The original meaning of the word “Retablo” refers to sculptures or paintings that were placed behind altars of Catholic churches. Retablos are important to Mexican folk religion because they are physical representations of holy images such as the Christ, the Virgin Mother, or one of many other saints. Creating retablos is a way of showing appreciation to the gods for helping heal a sick family member or bringing rain to help crops grow. They come from the need most humans have, to interact on a personal level, with the divine.
Retablos also called ‘Laminas” in Spanish, historically have been painted on rectangular sheets of tin that illustrate holy images of any one, of hundreds of Catholic saints. An Ex-voto, meaning “from a vow,” is also a painting on tin. However, it is different from a Retablo because it tells a story, artistically. These stories often, recall dangerous or threatening events that actually occurred. Both retablos and ex-votos are devotional paintings that can be left behind at shrines or kept at home.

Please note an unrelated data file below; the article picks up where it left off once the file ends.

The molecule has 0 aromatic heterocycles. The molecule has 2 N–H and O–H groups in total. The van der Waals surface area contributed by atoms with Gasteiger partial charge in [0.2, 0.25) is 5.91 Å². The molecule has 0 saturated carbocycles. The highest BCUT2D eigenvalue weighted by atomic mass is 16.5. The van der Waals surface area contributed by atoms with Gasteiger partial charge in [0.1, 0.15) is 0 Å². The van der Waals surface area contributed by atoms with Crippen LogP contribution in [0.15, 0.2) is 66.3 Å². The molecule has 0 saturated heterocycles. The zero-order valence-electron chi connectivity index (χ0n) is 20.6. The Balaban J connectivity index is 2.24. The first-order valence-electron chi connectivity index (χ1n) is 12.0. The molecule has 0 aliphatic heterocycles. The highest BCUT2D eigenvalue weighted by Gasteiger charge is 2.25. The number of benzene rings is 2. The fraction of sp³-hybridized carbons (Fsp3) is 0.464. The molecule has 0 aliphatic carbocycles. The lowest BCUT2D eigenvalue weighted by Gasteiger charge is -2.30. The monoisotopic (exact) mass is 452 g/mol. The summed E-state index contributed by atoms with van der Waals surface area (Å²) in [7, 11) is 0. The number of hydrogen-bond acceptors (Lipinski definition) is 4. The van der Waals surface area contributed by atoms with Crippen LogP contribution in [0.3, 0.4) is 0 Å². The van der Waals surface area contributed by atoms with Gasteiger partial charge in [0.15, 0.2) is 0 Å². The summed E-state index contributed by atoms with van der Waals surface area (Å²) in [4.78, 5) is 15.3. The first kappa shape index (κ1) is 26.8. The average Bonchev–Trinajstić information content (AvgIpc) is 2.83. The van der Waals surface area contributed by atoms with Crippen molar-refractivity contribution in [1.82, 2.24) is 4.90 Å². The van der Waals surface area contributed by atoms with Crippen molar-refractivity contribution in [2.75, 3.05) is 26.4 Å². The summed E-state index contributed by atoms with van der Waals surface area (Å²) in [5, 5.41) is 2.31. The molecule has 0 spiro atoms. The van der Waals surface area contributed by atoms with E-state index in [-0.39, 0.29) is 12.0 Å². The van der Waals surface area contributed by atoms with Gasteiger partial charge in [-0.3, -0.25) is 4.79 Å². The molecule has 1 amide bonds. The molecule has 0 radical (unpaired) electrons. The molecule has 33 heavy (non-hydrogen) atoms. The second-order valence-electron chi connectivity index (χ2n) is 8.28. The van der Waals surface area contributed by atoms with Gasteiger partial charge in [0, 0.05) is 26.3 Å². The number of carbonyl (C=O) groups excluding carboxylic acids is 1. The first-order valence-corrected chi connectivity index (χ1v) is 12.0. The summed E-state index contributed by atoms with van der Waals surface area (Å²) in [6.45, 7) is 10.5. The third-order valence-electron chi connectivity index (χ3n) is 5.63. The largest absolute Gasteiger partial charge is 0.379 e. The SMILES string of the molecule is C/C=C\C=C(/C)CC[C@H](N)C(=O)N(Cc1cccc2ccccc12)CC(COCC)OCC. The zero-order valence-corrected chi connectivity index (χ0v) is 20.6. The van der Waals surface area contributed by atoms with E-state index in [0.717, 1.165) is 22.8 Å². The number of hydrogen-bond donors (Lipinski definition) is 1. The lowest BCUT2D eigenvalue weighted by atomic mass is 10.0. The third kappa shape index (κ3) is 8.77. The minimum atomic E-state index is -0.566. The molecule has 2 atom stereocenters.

Relecarios, as devotional items, emerged from the Medieval European custom of treasuring relics and mementos of saints. Many of these objects of devotion were kept in religious lockets or unique frames fashioned and decorated with enameled silver and other precious metals and jewelry. These objects were treasured by their owners and used to invoke divine intervention or protection in times of need and danger. Mostly hand-made, the finished product demonstrates the special skill, artistry and imagination of its creator.
Collecting religious objects has always been a popular activity and a fascinating pastime among spiritually inclined art collectors. Keeping these objects gives them a sense of inner peace and spiritual kinship with their Creator. As a dedicated Santera and lifelong, collector and creatixe of religious art I found that the reproduction of these items was something I would thoroughly enjoy doing and further, sharing with future generations.